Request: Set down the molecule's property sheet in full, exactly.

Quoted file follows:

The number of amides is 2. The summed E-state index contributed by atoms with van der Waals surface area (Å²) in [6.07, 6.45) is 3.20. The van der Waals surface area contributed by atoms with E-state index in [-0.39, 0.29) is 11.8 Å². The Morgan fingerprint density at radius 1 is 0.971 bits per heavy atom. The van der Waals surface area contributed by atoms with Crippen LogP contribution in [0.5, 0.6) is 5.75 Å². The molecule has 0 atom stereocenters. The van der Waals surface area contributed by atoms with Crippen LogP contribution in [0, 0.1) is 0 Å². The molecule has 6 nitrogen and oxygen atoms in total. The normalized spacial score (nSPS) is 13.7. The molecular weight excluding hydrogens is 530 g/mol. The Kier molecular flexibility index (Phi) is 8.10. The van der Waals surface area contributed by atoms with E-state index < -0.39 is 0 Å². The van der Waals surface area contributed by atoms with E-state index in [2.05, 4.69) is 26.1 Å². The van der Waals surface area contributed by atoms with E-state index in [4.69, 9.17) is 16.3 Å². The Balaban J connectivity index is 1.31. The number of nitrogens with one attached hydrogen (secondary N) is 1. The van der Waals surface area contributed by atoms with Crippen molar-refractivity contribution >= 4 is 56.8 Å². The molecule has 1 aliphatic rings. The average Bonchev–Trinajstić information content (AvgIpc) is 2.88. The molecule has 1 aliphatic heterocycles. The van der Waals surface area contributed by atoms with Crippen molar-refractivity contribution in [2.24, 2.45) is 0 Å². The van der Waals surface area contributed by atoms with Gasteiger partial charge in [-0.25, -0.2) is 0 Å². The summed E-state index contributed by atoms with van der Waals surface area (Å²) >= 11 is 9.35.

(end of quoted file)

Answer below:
The number of amides is 2. The summed E-state index contributed by atoms with van der Waals surface area (Å²) in [6.07, 6.45) is 3.20. The van der Waals surface area contributed by atoms with E-state index in [-0.39, 0.29) is 11.8 Å². The Morgan fingerprint density at radius 1 is 0.971 bits per heavy atom. The van der Waals surface area contributed by atoms with Crippen LogP contribution in [0.5, 0.6) is 5.75 Å². The molecule has 0 atom stereocenters. The van der Waals surface area contributed by atoms with Crippen LogP contribution in [0, 0.1) is 0 Å². The molecule has 6 nitrogen and oxygen atoms in total. The normalized spacial score (nSPS) is 13.7. The molecular weight excluding hydrogens is 530 g/mol. The Kier molecular flexibility index (Phi) is 8.10. The van der Waals surface area contributed by atoms with E-state index < -0.39 is 0 Å². The van der Waals surface area contributed by atoms with E-state index in [2.05, 4.69) is 26.1 Å². The van der Waals surface area contributed by atoms with E-state index in [4.69, 9.17) is 16.3 Å². The Balaban J connectivity index is 1.31. The number of nitrogens with one attached hydrogen (secondary N) is 1. The van der Waals surface area contributed by atoms with Crippen molar-refractivity contribution >= 4 is 56.8 Å². The molecule has 1 aliphatic rings. The average Bonchev–Trinajstić information content (AvgIpc) is 2.88. The molecule has 1 aliphatic heterocycles. The van der Waals surface area contributed by atoms with Crippen molar-refractivity contribution in [2.24, 2.45) is 0 Å². The van der Waals surface area contributed by atoms with Gasteiger partial charge in [-0.25, -0.2) is 0 Å². The summed E-state index contributed by atoms with van der Waals surface area (Å²) >= 11 is 9.35.